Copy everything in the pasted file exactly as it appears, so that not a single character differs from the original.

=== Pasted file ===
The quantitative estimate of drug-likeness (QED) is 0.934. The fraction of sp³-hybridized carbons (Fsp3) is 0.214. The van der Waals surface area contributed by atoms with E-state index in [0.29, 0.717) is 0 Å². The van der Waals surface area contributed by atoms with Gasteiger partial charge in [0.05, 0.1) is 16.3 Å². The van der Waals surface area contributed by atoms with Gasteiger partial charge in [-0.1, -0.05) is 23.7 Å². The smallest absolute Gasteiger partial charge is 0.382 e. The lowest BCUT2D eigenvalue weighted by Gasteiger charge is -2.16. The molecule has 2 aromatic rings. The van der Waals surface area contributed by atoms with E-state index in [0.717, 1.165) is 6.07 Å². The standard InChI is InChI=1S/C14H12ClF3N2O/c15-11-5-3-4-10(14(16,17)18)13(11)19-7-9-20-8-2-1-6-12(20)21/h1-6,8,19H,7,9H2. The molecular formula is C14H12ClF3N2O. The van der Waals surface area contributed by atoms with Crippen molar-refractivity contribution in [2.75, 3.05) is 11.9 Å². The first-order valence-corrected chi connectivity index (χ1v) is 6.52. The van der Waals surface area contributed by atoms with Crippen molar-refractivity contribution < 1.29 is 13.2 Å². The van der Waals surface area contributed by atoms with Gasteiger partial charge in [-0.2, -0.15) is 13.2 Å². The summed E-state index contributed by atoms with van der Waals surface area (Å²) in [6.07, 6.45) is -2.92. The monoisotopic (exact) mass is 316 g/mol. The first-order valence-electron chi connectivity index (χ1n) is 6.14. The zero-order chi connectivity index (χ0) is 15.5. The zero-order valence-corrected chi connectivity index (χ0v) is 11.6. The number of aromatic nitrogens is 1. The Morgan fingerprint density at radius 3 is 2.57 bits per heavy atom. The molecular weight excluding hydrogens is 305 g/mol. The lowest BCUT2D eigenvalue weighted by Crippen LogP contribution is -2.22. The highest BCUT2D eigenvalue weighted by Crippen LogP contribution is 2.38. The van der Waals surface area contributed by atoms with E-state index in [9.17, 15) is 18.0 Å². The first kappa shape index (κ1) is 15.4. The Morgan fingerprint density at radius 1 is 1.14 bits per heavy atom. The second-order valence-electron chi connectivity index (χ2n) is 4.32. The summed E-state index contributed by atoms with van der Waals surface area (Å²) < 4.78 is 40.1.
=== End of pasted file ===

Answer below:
The quantitative estimate of drug-likeness (QED) is 0.934. The fraction of sp³-hybridized carbons (Fsp3) is 0.214. The van der Waals surface area contributed by atoms with E-state index in [0.29, 0.717) is 0 Å². The van der Waals surface area contributed by atoms with Gasteiger partial charge in [0.05, 0.1) is 16.3 Å². The van der Waals surface area contributed by atoms with Gasteiger partial charge in [-0.1, -0.05) is 23.7 Å². The smallest absolute Gasteiger partial charge is 0.382 e. The lowest BCUT2D eigenvalue weighted by Gasteiger charge is -2.16. The molecule has 2 aromatic rings. The van der Waals surface area contributed by atoms with E-state index in [0.717, 1.165) is 6.07 Å². The standard InChI is InChI=1S/C14H12ClF3N2O/c15-11-5-3-4-10(14(16,17)18)13(11)19-7-9-20-8-2-1-6-12(20)21/h1-6,8,19H,7,9H2. The molecular formula is C14H12ClF3N2O. The van der Waals surface area contributed by atoms with Crippen molar-refractivity contribution in [2.75, 3.05) is 11.9 Å². The first-order valence-corrected chi connectivity index (χ1v) is 6.52. The van der Waals surface area contributed by atoms with Crippen molar-refractivity contribution < 1.29 is 13.2 Å². The van der Waals surface area contributed by atoms with Gasteiger partial charge in [-0.2, -0.15) is 13.2 Å². The summed E-state index contributed by atoms with van der Waals surface area (Å²) in [6.07, 6.45) is -2.92. The monoisotopic (exact) mass is 316 g/mol. The first-order valence-electron chi connectivity index (χ1n) is 6.14. The zero-order chi connectivity index (χ0) is 15.5. The zero-order valence-corrected chi connectivity index (χ0v) is 11.6. The number of aromatic nitrogens is 1. The Morgan fingerprint density at radius 3 is 2.57 bits per heavy atom. The molecular weight excluding hydrogens is 305 g/mol. The lowest BCUT2D eigenvalue weighted by Crippen LogP contribution is -2.22. The highest BCUT2D eigenvalue weighted by Crippen LogP contribution is 2.38. The van der Waals surface area contributed by atoms with E-state index in [9.17, 15) is 18.0 Å². The first kappa shape index (κ1) is 15.4. The Morgan fingerprint density at radius 1 is 1.14 bits per heavy atom. The second-order valence-electron chi connectivity index (χ2n) is 4.32. The summed E-state index contributed by atoms with van der Waals surface area (Å²) < 4.78 is 40.1.